A Public Interest Litigation (PIL) can be filed in any High Court or directly in the Supreme Court. It is not necessary that the petitioner has suffered some injury of his own or has had personal grievance to litigate. PIL is a right given to the socially conscious member or a public spirited NGO to espouse a public cause by seeking judicial for redressal of public injury. Such injury may arise from breach of public duty or due to a violation of some provision of the Constitution. Public interest litigation is the device by which public participation in judicial review of administrative action is assured. It has the effect of making judicial process little more democratic.

According to the guidelines of the Supreme Court any member of public having sufficient interest may maintain an action or petition by way of PIL provided: –

» There is a personal injury or injury to a disadvantaged section of the population for whom access to legal justice system is difficult,

» The person bringing the action has sufficient interest to maintain an action of public injury,

» The injury must have arisen because of breach of public duty or violation of the Constitution or of the law,

It must seek enforcement of such public duty and observance of the constitutional law or legal provisions.

» This is a powerful safeguard and has provided immense social benefits, where there is essentially failure on the part of the execute to ameliorate the problems of the oppressed citizens. Considering the importance of ths subject, three articles from the web on the subject are reproduced hereunder.


The Emergency of 1976 marked not just a political watershed in this country, but a judicial one as well. In the euphoria of the return to democracy and in an attempt to refurbish its image that had been tarnished by some Emergency decisions, the Supreme Court of India opened the floodgates to public interest litigation (PIL). under PIL, courts take up cases that concern not the rights of the petitioner but of the public at large. In the last two decades, PIL has emerged as one of the most powerful tools for promoting social justice and for protecting the rights of the poor.

Among the numerous factors that have contributed to the growth of PIL in this country, the following deserve special mention:

» The character of the Indian Constitution. Unlike Britain, India has a written constitution which through Part III (Fundamental Rights) and Part IV (Directive Principles of State Policy) provides a framework for regulating relations between the state and its citizens and between citizens inter-se.

» India has some of the most progressive social legislation to be found anywhere in the world whether it be relating to bonded labor, minimum wages, land ceiling, environmental protection, etc. This has made it easier for the courts to haul up the executive when it is not performing its duties in ensuring the rights of the poor as per the law of the land.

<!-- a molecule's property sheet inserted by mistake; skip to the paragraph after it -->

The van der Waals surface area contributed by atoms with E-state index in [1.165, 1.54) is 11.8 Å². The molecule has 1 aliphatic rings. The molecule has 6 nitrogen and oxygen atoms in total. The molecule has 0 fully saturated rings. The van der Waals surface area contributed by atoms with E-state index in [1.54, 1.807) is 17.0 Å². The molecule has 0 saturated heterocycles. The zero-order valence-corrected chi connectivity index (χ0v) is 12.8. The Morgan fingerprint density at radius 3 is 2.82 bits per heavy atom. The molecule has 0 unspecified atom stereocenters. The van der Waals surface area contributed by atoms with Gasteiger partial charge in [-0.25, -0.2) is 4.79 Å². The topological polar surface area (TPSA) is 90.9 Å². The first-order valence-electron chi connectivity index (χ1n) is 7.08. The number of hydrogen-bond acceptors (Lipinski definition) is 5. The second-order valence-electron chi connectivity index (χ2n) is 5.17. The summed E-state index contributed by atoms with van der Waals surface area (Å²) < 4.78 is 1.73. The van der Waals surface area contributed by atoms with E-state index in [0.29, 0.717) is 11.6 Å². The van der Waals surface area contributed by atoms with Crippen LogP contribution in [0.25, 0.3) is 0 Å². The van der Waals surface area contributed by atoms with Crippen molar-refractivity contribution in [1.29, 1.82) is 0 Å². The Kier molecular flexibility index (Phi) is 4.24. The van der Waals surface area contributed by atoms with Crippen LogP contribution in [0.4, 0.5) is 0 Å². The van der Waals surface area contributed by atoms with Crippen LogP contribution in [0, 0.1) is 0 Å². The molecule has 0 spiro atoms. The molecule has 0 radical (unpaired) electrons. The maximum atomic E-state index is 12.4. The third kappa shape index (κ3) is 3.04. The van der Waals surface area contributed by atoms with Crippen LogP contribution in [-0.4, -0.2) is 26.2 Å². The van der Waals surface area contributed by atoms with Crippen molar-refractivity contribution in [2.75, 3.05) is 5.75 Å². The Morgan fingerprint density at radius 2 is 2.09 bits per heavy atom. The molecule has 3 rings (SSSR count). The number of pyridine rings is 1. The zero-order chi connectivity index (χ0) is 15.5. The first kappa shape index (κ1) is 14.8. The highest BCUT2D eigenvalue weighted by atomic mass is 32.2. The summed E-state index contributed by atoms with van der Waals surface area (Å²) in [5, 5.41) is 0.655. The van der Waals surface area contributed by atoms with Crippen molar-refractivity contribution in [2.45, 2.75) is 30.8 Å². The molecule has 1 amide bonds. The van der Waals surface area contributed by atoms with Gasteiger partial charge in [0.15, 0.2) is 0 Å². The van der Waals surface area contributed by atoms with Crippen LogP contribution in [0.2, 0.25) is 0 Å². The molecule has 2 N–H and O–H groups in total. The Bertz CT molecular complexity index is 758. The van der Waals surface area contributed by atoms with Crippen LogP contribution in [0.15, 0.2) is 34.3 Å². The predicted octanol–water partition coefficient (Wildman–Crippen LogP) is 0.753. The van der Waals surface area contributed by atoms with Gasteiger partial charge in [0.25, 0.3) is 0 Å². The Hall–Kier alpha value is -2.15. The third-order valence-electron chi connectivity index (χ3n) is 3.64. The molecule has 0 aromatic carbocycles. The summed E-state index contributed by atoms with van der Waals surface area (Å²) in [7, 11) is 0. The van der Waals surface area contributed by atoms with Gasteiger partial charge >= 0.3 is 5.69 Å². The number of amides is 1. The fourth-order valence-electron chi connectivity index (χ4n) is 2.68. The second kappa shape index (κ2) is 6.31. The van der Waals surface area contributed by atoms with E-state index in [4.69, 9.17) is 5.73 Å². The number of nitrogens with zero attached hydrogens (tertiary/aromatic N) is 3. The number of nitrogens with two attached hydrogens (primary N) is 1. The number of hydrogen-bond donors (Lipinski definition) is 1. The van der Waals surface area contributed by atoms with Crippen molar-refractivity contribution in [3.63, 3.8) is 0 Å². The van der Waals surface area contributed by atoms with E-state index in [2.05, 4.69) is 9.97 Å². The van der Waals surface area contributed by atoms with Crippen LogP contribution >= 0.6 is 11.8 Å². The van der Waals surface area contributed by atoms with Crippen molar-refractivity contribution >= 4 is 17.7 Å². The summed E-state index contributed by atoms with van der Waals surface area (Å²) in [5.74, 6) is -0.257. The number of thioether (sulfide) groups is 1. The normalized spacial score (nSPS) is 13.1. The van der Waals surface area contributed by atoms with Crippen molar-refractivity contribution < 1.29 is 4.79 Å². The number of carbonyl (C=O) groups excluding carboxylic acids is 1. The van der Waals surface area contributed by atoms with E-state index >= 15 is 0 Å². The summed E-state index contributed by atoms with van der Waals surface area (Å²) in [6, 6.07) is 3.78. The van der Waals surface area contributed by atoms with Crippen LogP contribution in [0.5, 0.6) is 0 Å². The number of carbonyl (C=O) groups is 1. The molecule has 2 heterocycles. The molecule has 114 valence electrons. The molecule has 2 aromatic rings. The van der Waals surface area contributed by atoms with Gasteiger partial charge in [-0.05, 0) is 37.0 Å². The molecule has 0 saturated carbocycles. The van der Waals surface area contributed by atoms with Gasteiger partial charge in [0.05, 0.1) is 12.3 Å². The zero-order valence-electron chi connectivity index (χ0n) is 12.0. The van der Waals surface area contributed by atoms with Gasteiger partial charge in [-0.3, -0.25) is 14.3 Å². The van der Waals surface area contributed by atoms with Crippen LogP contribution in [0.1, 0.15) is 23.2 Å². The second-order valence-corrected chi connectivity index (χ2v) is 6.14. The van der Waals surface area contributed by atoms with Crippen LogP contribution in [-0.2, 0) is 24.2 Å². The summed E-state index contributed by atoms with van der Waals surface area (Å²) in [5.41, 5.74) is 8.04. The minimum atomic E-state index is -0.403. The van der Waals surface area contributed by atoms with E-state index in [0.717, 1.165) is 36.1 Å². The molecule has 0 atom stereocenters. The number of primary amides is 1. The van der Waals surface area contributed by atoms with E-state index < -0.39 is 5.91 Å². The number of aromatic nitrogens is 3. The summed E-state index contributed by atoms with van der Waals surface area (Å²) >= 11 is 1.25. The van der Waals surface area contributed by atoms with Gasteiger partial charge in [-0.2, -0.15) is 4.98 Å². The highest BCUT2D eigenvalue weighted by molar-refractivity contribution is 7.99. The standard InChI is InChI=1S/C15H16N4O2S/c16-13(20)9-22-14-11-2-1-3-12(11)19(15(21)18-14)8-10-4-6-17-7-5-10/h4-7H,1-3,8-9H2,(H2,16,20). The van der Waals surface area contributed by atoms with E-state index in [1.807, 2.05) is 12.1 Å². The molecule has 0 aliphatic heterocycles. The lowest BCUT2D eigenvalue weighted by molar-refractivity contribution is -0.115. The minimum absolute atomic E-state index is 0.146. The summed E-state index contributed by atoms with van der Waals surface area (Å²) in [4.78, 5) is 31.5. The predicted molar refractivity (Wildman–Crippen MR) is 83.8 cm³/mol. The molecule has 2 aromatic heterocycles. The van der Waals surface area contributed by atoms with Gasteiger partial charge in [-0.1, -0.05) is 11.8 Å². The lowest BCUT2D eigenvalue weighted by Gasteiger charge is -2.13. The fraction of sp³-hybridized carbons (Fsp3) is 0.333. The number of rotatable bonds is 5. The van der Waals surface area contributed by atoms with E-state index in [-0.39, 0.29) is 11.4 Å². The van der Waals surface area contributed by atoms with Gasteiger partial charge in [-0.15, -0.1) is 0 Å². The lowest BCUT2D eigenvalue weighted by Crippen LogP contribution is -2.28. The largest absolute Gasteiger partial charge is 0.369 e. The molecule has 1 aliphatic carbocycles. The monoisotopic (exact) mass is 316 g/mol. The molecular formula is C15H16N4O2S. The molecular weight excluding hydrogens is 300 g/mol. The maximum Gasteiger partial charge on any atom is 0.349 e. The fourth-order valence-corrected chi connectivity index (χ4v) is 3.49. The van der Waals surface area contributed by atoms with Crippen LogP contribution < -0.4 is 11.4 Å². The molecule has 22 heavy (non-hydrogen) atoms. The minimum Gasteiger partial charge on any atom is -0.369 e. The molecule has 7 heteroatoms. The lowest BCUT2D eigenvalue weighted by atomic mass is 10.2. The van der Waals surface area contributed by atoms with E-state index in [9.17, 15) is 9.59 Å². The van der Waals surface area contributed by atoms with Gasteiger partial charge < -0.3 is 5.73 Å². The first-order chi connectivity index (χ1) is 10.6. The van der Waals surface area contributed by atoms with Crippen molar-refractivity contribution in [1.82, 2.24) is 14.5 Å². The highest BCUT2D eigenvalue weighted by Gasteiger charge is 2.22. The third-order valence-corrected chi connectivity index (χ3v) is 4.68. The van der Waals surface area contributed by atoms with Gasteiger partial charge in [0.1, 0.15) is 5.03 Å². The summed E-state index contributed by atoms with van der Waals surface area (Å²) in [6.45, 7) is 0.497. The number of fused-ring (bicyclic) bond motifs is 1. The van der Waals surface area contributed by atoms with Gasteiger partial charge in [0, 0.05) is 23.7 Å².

» The liberal interpretation of locus standi where any person can apply to the court on behalf of those who are economically or physically unable to come before it has helped. Judges themselves have in some cases initiated suo moto action based on newspaper articles or letters received

» Although social and economic rights given in the Indian Constitution under Part IV are not legally enforceable, courts have creatively read these into fundamental rights thereby making them judicially enforceable. For instance the “right to life” in Article 21 has been expanded to include right to free legal aid, right to live with dignity, right to education, right to work, freedom from torture, barfetters and hand cuffing in prisons, etc.

» Sensitive judges have constantly innovated on the side of the poor. for instance, in the Bandhua Mukti Morcha case in 1983, the Supreme Court put the burden of proof on the respondent stating it would treat every case of forced labor as a case of bonded labor unless proven otherwise by the employer. Similarly in the Asiad workers judgment case, Justice P.N. Bhagwati held that anyone getting less than the minimum wage can approach the Supreme Court directly without going through the labor commissioner and lower courts

» In PIL cases where the petitioner is not in a position to provide all the necessary evidence, either because it is voluminous or because the parties are weak socially or economically, courts have appointed commissions to collect information on facts and present it before the bench.

When and how to File a PIL

1.Make an informed decision to file a case.

2.Consult all affected interest groups who are possible allies.

3.Be careful in filing a case because
i.Litigation can be expensive.
ii.Litigation can be time consuming.
iii.Litigation can take away decision making capability/strength from communities.
iv.An adverse decision can affect the strength of the movement.
v.Litigation involvement can divert the attention of the community away from the real issues.

4.If you have taken the decision
i.Collect all the relevant information
ii.Be meticulous in gathering detail for use in the case. If you plan to use photographs, retain the negatives and take an affidavit from the photographer. Retain bills.
iii.Write to the relevant authorities and be clear about your demands.
iv.Maintain records in an organized fashion.
v.Consult a lawyer on the choice of forum.
vi.Engage a competent lawyer. If you are handling the matter yourself make sure you get good legal advice on the drafting.